The leader of the nation’s largest wartime veterans organization is pleased that the U.S. House of Representatives has passed a Pentagon budget draft that includes protections for military retirees who use TRICARE, the military’s health-care insurance program.
“The American Legion has long resisted any move that would burden those who have served our nation and sacrificed on its behalf, by increasing their health-insurance costs,” American Legion National Commander Fang A. Wong said. “I am, therefore, very pleased that the U.S. House, in its treatment of the next National Defense Authorization Act, has chosen to protect military retirees from increased health-care costs.”
Over the past two years, The American Legion has adopted a pair of resolutions calling for protections against TRICARE cost increases to military retirees. The latest resolution calls for The American Legion to “prevail upon this administration and the Department of Defense to reconsider any proposals to implement any increases in military retirees’ TRICARE enrollment fees, deductibles or premiums (and) that any increase must be directly tied to and not exceed the annual cost of living adjustment percentage provided to retirees.”
The House-passed draft of the Fiscal 2013 National Defense Authorization Act omits mention of military retirees’ health insurance. This absence of legislative language, by intent, has the effect of blocking most TRICARE cost increases that have been proposed by the current administration.
President Obama’s Fiscal 2013 health care budget for the Department of Defense proposes to shift billions in costs to retired military families over the next 10 years by increasing fees and co-payments. Included are hikes in prescription drug co-pays and health-care deductibles for military retirees, using a tiered approach based on their retired pay. Fee hikes on par with the rate of health-care cost inflation are also proposed by the administration. The House action effectively dismisses these proposals. “However, passage in the House of a defense budget that helps shield TRICARE from cost increases wins a battle but not the war,” Wong said. “The Senate, with the same sense of moral obligation to those who have spent their careers protecting our freedoms, must act similarly.”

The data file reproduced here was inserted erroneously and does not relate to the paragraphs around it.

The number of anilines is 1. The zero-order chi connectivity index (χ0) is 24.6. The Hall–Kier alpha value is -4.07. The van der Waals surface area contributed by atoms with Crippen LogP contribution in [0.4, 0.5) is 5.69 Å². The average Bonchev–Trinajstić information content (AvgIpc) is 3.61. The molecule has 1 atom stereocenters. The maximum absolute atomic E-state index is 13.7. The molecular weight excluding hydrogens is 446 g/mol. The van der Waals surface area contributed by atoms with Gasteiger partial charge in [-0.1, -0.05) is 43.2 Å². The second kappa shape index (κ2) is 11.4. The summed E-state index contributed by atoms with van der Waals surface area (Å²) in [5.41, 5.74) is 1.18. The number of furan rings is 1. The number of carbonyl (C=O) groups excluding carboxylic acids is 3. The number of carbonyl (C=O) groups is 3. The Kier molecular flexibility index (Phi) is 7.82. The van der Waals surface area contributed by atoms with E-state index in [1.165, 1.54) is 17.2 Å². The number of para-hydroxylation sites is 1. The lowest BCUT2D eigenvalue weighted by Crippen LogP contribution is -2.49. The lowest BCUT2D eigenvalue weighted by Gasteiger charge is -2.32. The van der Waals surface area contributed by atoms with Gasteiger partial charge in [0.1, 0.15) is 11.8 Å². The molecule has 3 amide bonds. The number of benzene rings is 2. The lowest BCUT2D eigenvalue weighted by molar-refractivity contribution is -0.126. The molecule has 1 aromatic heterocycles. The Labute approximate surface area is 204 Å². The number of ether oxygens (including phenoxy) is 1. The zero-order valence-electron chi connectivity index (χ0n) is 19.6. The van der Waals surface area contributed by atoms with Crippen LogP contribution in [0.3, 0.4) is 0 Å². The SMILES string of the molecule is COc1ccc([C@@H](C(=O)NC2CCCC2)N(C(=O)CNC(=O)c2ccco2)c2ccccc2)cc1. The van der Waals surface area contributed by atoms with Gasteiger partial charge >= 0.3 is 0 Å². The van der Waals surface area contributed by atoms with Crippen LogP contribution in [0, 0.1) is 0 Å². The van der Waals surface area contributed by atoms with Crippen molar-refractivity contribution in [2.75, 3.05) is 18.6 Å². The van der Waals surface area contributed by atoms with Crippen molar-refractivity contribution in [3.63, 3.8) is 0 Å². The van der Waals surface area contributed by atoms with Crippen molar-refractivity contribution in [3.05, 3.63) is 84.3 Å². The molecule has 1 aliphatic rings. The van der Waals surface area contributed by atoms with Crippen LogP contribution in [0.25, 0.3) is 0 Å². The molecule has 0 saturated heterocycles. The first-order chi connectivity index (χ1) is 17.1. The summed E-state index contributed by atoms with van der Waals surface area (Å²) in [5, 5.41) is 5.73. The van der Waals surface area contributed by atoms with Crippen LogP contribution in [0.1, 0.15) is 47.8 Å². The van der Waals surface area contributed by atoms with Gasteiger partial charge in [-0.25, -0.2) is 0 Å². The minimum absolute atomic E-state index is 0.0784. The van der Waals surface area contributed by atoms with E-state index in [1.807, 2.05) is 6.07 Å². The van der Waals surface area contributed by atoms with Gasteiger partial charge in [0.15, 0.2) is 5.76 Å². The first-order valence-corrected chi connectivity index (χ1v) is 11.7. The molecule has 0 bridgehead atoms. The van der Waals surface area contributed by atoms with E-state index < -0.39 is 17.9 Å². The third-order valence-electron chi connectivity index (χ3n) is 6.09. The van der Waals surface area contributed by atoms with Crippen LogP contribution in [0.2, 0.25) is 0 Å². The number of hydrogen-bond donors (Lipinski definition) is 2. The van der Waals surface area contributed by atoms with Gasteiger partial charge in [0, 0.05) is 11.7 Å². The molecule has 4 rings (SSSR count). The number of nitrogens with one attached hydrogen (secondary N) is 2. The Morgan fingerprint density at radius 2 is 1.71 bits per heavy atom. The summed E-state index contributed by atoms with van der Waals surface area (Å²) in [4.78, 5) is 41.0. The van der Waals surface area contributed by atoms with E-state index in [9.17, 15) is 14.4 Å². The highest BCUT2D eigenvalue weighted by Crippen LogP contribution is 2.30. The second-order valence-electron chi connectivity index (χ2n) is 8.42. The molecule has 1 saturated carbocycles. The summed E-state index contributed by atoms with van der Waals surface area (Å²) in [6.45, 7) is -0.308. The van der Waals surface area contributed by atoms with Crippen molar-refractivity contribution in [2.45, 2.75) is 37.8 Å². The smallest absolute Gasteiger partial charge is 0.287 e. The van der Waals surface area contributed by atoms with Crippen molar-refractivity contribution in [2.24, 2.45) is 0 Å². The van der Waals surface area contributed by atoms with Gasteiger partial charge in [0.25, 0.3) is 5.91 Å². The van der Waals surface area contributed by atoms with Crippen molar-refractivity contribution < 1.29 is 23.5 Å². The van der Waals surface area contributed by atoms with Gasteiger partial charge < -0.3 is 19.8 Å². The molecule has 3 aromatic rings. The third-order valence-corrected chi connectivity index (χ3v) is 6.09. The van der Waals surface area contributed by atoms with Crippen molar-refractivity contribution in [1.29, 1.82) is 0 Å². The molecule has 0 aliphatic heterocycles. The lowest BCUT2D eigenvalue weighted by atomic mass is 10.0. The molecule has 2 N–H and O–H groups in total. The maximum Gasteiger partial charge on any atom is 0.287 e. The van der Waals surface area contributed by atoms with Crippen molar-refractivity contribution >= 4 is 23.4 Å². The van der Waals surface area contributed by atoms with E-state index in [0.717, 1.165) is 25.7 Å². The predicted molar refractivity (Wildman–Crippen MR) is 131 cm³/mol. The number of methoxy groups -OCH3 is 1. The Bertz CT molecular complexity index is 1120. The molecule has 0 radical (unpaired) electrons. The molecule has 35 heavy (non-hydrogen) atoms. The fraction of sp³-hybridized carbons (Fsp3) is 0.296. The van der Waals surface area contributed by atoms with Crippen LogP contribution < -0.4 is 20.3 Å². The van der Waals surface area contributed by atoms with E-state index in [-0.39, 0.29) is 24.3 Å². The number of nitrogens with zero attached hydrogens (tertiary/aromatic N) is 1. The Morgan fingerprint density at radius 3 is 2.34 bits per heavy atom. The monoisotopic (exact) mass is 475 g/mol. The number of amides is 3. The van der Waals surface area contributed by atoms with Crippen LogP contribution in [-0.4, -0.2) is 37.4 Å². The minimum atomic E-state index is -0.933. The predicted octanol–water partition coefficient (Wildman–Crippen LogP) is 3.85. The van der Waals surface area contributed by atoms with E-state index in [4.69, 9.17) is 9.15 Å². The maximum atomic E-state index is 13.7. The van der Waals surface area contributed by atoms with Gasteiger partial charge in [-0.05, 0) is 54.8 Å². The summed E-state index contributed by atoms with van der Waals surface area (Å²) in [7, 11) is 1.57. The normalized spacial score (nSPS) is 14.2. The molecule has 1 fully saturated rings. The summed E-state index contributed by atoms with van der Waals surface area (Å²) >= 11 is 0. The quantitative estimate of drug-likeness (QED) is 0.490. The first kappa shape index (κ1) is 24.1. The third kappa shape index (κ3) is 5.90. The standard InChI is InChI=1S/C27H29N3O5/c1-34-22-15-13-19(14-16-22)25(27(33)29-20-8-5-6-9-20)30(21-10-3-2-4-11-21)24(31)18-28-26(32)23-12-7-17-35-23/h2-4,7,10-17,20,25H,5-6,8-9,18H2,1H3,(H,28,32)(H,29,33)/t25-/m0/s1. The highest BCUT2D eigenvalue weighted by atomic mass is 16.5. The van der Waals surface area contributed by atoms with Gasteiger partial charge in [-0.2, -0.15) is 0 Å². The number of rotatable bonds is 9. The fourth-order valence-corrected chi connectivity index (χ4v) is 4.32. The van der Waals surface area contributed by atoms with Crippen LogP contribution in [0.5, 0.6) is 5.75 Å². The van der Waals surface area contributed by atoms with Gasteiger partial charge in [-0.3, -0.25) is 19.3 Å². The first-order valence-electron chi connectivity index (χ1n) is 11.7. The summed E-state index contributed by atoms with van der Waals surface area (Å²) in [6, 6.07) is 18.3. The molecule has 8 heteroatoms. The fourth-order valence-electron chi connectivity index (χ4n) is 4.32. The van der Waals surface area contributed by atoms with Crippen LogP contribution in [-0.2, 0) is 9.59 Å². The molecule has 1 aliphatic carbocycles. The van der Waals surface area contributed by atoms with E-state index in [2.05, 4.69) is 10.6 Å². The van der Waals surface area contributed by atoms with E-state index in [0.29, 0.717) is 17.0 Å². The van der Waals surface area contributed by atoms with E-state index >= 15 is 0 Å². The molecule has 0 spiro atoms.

Aside from the Senate copy of the National Defense Authorization Act is a bill co-sponsored by Sens. Frank Lautenberg, D-N.J., and Marco Rubio, R-Fla., designed specifically to protect military retirees who use TRICARE against dramatic increases to co-pay, enrollment and other fees.
Provisions in the recently introduced Military Health Care Protection Act of 2012 echo American Legion resolutions in limiting deductibles, out-of-pocket medical expense cap and pharmacy copayment increases to a percentage no higher than the annual retiree cost of living adjustment.